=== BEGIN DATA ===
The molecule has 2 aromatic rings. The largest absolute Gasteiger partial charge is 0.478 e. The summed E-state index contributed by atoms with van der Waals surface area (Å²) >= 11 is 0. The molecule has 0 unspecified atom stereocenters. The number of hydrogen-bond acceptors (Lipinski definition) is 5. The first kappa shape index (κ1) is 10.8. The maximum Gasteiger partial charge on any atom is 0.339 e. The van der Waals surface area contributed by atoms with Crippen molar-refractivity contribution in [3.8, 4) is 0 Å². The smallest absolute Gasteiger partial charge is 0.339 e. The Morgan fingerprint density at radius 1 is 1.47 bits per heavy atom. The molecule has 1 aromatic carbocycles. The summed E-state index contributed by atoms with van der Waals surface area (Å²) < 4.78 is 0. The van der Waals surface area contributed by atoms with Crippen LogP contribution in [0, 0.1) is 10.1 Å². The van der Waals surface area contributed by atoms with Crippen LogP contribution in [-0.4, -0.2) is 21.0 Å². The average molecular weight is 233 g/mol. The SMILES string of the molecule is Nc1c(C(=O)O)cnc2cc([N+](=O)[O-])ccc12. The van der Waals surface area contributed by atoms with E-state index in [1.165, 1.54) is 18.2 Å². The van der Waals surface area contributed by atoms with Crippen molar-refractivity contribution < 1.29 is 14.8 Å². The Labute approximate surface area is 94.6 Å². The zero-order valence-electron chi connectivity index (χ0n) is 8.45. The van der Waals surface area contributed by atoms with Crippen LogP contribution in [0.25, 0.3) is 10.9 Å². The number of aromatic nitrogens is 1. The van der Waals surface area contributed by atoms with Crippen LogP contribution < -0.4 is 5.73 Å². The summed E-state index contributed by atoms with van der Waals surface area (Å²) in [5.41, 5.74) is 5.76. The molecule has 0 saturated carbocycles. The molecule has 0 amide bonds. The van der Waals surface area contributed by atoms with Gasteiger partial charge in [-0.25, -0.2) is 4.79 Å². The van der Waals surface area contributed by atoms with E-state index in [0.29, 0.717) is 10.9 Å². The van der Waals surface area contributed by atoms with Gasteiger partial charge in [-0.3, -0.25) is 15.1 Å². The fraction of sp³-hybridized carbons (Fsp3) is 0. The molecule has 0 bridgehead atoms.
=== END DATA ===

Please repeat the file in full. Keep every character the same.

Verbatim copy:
The molecule has 2 aromatic rings. The largest absolute Gasteiger partial charge is 0.478 e. The summed E-state index contributed by atoms with van der Waals surface area (Å²) >= 11 is 0. The molecule has 0 unspecified atom stereocenters. The number of hydrogen-bond acceptors (Lipinski definition) is 5. The first kappa shape index (κ1) is 10.8. The maximum Gasteiger partial charge on any atom is 0.339 e. The van der Waals surface area contributed by atoms with Crippen molar-refractivity contribution in [3.8, 4) is 0 Å². The smallest absolute Gasteiger partial charge is 0.339 e. The Morgan fingerprint density at radius 1 is 1.47 bits per heavy atom. The molecule has 1 aromatic carbocycles. The summed E-state index contributed by atoms with van der Waals surface area (Å²) < 4.78 is 0. The van der Waals surface area contributed by atoms with Crippen LogP contribution in [0, 0.1) is 10.1 Å². The van der Waals surface area contributed by atoms with Crippen LogP contribution in [-0.4, -0.2) is 21.0 Å². The average molecular weight is 233 g/mol. The SMILES string of the molecule is Nc1c(C(=O)O)cnc2cc([N+](=O)[O-])ccc12. The van der Waals surface area contributed by atoms with E-state index in [1.165, 1.54) is 18.2 Å². The van der Waals surface area contributed by atoms with Crippen molar-refractivity contribution < 1.29 is 14.8 Å². The Labute approximate surface area is 94.6 Å². The zero-order valence-electron chi connectivity index (χ0n) is 8.45. The van der Waals surface area contributed by atoms with Crippen LogP contribution in [0.25, 0.3) is 10.9 Å². The number of aromatic nitrogens is 1. The van der Waals surface area contributed by atoms with Crippen LogP contribution < -0.4 is 5.73 Å². The summed E-state index contributed by atoms with van der Waals surface area (Å²) in [5.41, 5.74) is 5.76. The molecule has 0 saturated carbocycles. The molecule has 0 amide bonds. The van der Waals surface area contributed by atoms with Gasteiger partial charge in [-0.25, -0.2) is 4.79 Å². The van der Waals surface area contributed by atoms with E-state index in [0.29, 0.717) is 10.9 Å². The van der Waals surface area contributed by atoms with Gasteiger partial charge in [-0.3, -0.25) is 15.1 Å². The fraction of sp³-hybridized carbons (Fsp3) is 0. The molecule has 0 bridgehead atoms.